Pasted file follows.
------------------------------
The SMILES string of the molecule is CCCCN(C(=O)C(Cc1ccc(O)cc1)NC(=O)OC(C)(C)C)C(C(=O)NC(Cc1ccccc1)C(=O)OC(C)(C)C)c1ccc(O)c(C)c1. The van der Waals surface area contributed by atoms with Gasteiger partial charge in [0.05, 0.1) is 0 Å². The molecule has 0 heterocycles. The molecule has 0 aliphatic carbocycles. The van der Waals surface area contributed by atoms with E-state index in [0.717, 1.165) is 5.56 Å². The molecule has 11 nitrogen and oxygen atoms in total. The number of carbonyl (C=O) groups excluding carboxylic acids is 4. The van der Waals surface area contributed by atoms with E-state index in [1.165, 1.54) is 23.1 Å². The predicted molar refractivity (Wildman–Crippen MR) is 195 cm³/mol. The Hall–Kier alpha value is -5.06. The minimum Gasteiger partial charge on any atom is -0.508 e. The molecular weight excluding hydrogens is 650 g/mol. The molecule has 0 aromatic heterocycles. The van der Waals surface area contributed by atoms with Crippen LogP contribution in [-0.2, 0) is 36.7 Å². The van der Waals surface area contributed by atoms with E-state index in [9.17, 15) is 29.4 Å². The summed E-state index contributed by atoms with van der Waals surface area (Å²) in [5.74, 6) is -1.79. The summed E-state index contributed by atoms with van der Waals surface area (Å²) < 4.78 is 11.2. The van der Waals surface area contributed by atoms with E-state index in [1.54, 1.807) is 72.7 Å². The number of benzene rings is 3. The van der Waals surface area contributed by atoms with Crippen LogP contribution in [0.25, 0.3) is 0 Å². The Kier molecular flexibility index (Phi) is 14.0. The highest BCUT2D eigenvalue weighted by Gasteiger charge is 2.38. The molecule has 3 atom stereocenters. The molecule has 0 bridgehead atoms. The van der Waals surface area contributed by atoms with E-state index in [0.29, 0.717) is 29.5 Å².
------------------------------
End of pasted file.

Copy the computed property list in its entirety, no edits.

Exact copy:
The SMILES string of the molecule is CCCCN(C(=O)C(Cc1ccc(O)cc1)NC(=O)OC(C)(C)C)C(C(=O)NC(Cc1ccccc1)C(=O)OC(C)(C)C)c1ccc(O)c(C)c1. The van der Waals surface area contributed by atoms with Gasteiger partial charge in [0.05, 0.1) is 0 Å². The molecule has 0 heterocycles. The molecule has 0 aliphatic carbocycles. The van der Waals surface area contributed by atoms with E-state index in [0.717, 1.165) is 5.56 Å². The molecule has 11 nitrogen and oxygen atoms in total. The number of carbonyl (C=O) groups excluding carboxylic acids is 4. The van der Waals surface area contributed by atoms with E-state index in [1.165, 1.54) is 23.1 Å². The predicted molar refractivity (Wildman–Crippen MR) is 195 cm³/mol. The Hall–Kier alpha value is -5.06. The minimum Gasteiger partial charge on any atom is -0.508 e. The molecular weight excluding hydrogens is 650 g/mol. The molecule has 0 aromatic heterocycles. The van der Waals surface area contributed by atoms with Crippen LogP contribution in [-0.2, 0) is 36.7 Å². The van der Waals surface area contributed by atoms with E-state index in [9.17, 15) is 29.4 Å². The summed E-state index contributed by atoms with van der Waals surface area (Å²) in [5.74, 6) is -1.79. The summed E-state index contributed by atoms with van der Waals surface area (Å²) < 4.78 is 11.2. The van der Waals surface area contributed by atoms with E-state index in [1.54, 1.807) is 72.7 Å². The number of benzene rings is 3. The van der Waals surface area contributed by atoms with Crippen LogP contribution in [0.25, 0.3) is 0 Å². The Kier molecular flexibility index (Phi) is 14.0. The highest BCUT2D eigenvalue weighted by Gasteiger charge is 2.38. The molecule has 3 atom stereocenters. The molecule has 0 bridgehead atoms. The van der Waals surface area contributed by atoms with E-state index in [0.29, 0.717) is 29.5 Å².